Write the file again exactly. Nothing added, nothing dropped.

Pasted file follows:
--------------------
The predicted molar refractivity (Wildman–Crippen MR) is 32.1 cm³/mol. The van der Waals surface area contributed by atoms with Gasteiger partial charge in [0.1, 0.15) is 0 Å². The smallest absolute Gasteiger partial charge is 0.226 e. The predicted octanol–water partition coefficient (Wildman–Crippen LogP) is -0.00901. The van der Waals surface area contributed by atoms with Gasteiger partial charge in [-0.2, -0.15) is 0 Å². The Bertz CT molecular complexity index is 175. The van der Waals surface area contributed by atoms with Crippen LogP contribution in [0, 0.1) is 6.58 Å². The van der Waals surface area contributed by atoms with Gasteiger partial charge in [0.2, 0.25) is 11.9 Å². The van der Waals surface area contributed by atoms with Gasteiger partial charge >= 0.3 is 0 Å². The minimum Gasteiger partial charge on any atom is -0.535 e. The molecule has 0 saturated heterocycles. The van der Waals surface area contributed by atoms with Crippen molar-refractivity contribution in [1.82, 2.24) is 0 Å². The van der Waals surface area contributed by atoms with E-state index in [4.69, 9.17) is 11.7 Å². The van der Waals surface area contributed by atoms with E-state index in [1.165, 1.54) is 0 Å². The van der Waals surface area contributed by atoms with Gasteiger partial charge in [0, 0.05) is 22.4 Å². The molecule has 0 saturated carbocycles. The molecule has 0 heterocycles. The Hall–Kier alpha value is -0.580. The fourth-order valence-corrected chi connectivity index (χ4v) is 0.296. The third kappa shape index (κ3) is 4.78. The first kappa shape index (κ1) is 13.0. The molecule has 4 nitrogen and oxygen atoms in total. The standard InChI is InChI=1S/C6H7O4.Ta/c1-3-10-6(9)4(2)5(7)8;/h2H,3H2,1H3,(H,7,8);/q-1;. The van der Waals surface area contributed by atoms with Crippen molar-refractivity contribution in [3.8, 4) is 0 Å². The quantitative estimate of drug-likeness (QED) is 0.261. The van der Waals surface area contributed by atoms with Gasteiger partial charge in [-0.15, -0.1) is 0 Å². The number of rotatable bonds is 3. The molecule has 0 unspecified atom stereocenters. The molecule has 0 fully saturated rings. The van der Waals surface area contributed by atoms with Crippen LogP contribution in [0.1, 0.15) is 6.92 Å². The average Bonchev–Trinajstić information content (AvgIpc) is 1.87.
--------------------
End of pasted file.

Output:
The predicted molar refractivity (Wildman–Crippen MR) is 32.1 cm³/mol. The van der Waals surface area contributed by atoms with Gasteiger partial charge in [0.1, 0.15) is 0 Å². The smallest absolute Gasteiger partial charge is 0.226 e. The predicted octanol–water partition coefficient (Wildman–Crippen LogP) is -0.00901. The van der Waals surface area contributed by atoms with Gasteiger partial charge in [-0.2, -0.15) is 0 Å². The Bertz CT molecular complexity index is 175. The van der Waals surface area contributed by atoms with Crippen LogP contribution in [0, 0.1) is 6.58 Å². The van der Waals surface area contributed by atoms with Gasteiger partial charge in [0.2, 0.25) is 11.9 Å². The van der Waals surface area contributed by atoms with Gasteiger partial charge >= 0.3 is 0 Å². The minimum Gasteiger partial charge on any atom is -0.535 e. The molecule has 0 saturated heterocycles. The van der Waals surface area contributed by atoms with Crippen molar-refractivity contribution in [1.82, 2.24) is 0 Å². The van der Waals surface area contributed by atoms with E-state index in [4.69, 9.17) is 11.7 Å². The van der Waals surface area contributed by atoms with E-state index in [1.165, 1.54) is 0 Å². The van der Waals surface area contributed by atoms with Gasteiger partial charge in [0, 0.05) is 22.4 Å². The molecule has 0 saturated carbocycles. The molecule has 0 heterocycles. The Hall–Kier alpha value is -0.580. The fourth-order valence-corrected chi connectivity index (χ4v) is 0.296. The third kappa shape index (κ3) is 4.78. The first kappa shape index (κ1) is 13.0. The molecule has 4 nitrogen and oxygen atoms in total. The standard InChI is InChI=1S/C6H7O4.Ta/c1-3-10-6(9)4(2)5(7)8;/h2H,3H2,1H3,(H,7,8);/q-1;. The van der Waals surface area contributed by atoms with Crippen molar-refractivity contribution in [3.8, 4) is 0 Å². The quantitative estimate of drug-likeness (QED) is 0.261. The van der Waals surface area contributed by atoms with Gasteiger partial charge in [-0.15, -0.1) is 0 Å². The number of rotatable bonds is 3. The molecule has 0 unspecified atom stereocenters. The molecule has 0 fully saturated rings. The van der Waals surface area contributed by atoms with Crippen LogP contribution in [0.1, 0.15) is 6.92 Å². The average Bonchev–Trinajstić information content (AvgIpc) is 1.87.